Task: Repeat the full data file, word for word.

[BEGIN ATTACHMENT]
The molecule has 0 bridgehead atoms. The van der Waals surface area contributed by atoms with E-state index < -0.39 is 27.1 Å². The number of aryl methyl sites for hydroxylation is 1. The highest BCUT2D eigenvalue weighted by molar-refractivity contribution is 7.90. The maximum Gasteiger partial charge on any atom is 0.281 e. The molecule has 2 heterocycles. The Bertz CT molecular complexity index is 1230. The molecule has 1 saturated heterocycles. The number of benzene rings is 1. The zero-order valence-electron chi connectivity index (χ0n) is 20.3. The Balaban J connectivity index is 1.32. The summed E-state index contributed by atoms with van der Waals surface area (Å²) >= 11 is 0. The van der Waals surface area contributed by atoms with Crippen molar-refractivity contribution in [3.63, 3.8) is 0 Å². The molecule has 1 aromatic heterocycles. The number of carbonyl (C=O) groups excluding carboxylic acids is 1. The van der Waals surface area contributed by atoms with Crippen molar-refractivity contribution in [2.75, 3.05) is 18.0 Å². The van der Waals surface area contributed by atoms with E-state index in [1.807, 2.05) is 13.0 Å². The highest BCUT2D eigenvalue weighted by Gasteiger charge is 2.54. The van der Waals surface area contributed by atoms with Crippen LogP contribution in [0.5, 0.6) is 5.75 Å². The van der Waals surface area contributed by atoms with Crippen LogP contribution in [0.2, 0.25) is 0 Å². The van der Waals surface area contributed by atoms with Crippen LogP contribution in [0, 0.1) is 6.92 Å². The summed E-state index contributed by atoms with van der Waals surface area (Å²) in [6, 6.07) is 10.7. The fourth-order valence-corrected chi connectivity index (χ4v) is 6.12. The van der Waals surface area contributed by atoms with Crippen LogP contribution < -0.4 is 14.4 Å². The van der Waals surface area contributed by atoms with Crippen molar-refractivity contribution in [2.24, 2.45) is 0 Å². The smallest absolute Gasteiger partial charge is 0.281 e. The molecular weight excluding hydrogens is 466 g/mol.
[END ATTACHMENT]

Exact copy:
The molecule has 0 bridgehead atoms. The van der Waals surface area contributed by atoms with E-state index < -0.39 is 27.1 Å². The number of aryl methyl sites for hydroxylation is 1. The highest BCUT2D eigenvalue weighted by molar-refractivity contribution is 7.90. The maximum Gasteiger partial charge on any atom is 0.281 e. The molecule has 2 heterocycles. The Bertz CT molecular complexity index is 1230. The molecule has 1 saturated heterocycles. The number of benzene rings is 1. The zero-order valence-electron chi connectivity index (χ0n) is 20.3. The Balaban J connectivity index is 1.32. The summed E-state index contributed by atoms with van der Waals surface area (Å²) >= 11 is 0. The van der Waals surface area contributed by atoms with Crippen molar-refractivity contribution in [3.63, 3.8) is 0 Å². The molecule has 1 aromatic heterocycles. The number of carbonyl (C=O) groups excluding carboxylic acids is 1. The van der Waals surface area contributed by atoms with Crippen molar-refractivity contribution in [2.75, 3.05) is 18.0 Å². The van der Waals surface area contributed by atoms with E-state index in [1.807, 2.05) is 13.0 Å². The highest BCUT2D eigenvalue weighted by Gasteiger charge is 2.54. The van der Waals surface area contributed by atoms with Crippen LogP contribution in [0.5, 0.6) is 5.75 Å². The van der Waals surface area contributed by atoms with Crippen LogP contribution in [0.2, 0.25) is 0 Å². The van der Waals surface area contributed by atoms with Crippen LogP contribution in [0, 0.1) is 6.92 Å². The summed E-state index contributed by atoms with van der Waals surface area (Å²) in [6, 6.07) is 10.7. The fourth-order valence-corrected chi connectivity index (χ4v) is 6.12. The van der Waals surface area contributed by atoms with Crippen LogP contribution < -0.4 is 14.4 Å². The van der Waals surface area contributed by atoms with Crippen molar-refractivity contribution in [2.24, 2.45) is 0 Å². The smallest absolute Gasteiger partial charge is 0.281 e. The molecular weight excluding hydrogens is 466 g/mol.